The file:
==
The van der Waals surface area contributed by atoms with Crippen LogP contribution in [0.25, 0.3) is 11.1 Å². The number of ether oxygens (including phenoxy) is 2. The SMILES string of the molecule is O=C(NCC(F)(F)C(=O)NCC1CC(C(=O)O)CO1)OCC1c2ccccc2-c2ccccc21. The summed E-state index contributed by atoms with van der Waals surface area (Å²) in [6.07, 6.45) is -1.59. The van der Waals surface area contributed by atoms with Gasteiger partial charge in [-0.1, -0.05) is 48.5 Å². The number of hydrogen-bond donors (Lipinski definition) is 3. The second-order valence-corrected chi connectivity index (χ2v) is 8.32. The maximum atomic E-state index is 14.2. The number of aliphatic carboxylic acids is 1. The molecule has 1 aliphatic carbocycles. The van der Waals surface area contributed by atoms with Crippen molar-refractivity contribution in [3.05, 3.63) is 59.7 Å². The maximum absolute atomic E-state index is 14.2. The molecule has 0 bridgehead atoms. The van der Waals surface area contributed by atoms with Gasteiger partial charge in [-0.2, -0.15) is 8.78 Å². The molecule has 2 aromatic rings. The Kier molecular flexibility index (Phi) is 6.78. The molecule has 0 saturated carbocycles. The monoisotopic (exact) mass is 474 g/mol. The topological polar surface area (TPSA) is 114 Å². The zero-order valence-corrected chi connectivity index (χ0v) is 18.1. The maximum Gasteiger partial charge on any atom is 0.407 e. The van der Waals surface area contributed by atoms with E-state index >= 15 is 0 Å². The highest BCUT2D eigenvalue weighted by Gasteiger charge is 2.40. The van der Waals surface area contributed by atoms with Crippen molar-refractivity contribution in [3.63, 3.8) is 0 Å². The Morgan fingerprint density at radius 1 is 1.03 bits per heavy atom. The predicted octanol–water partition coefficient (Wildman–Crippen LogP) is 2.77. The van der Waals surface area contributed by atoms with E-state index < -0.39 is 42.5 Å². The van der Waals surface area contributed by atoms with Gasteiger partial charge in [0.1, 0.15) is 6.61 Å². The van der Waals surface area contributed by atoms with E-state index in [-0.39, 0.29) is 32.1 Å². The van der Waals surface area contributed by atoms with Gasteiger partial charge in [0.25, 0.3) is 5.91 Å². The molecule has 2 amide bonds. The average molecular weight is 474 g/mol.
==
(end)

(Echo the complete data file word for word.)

The van der Waals surface area contributed by atoms with Crippen LogP contribution in [0.25, 0.3) is 11.1 Å². The number of ether oxygens (including phenoxy) is 2. The SMILES string of the molecule is O=C(NCC(F)(F)C(=O)NCC1CC(C(=O)O)CO1)OCC1c2ccccc2-c2ccccc21. The summed E-state index contributed by atoms with van der Waals surface area (Å²) in [6.07, 6.45) is -1.59. The van der Waals surface area contributed by atoms with Gasteiger partial charge in [-0.1, -0.05) is 48.5 Å². The number of hydrogen-bond donors (Lipinski definition) is 3. The second-order valence-corrected chi connectivity index (χ2v) is 8.32. The maximum atomic E-state index is 14.2. The number of aliphatic carboxylic acids is 1. The molecule has 1 aliphatic carbocycles. The van der Waals surface area contributed by atoms with Crippen molar-refractivity contribution in [3.05, 3.63) is 59.7 Å². The maximum absolute atomic E-state index is 14.2. The molecule has 0 bridgehead atoms. The van der Waals surface area contributed by atoms with Gasteiger partial charge in [-0.2, -0.15) is 8.78 Å². The molecule has 2 aromatic rings. The Kier molecular flexibility index (Phi) is 6.78. The molecule has 0 saturated carbocycles. The monoisotopic (exact) mass is 474 g/mol. The topological polar surface area (TPSA) is 114 Å². The zero-order valence-corrected chi connectivity index (χ0v) is 18.1. The maximum Gasteiger partial charge on any atom is 0.407 e. The van der Waals surface area contributed by atoms with E-state index >= 15 is 0 Å². The highest BCUT2D eigenvalue weighted by Gasteiger charge is 2.40. The van der Waals surface area contributed by atoms with Crippen molar-refractivity contribution in [3.63, 3.8) is 0 Å². The Morgan fingerprint density at radius 1 is 1.03 bits per heavy atom. The predicted octanol–water partition coefficient (Wildman–Crippen LogP) is 2.77. The van der Waals surface area contributed by atoms with E-state index < -0.39 is 42.5 Å². The van der Waals surface area contributed by atoms with Gasteiger partial charge in [0.1, 0.15) is 6.61 Å². The van der Waals surface area contributed by atoms with E-state index in [-0.39, 0.29) is 32.1 Å². The van der Waals surface area contributed by atoms with Gasteiger partial charge in [0.25, 0.3) is 5.91 Å². The molecule has 2 amide bonds. The average molecular weight is 474 g/mol.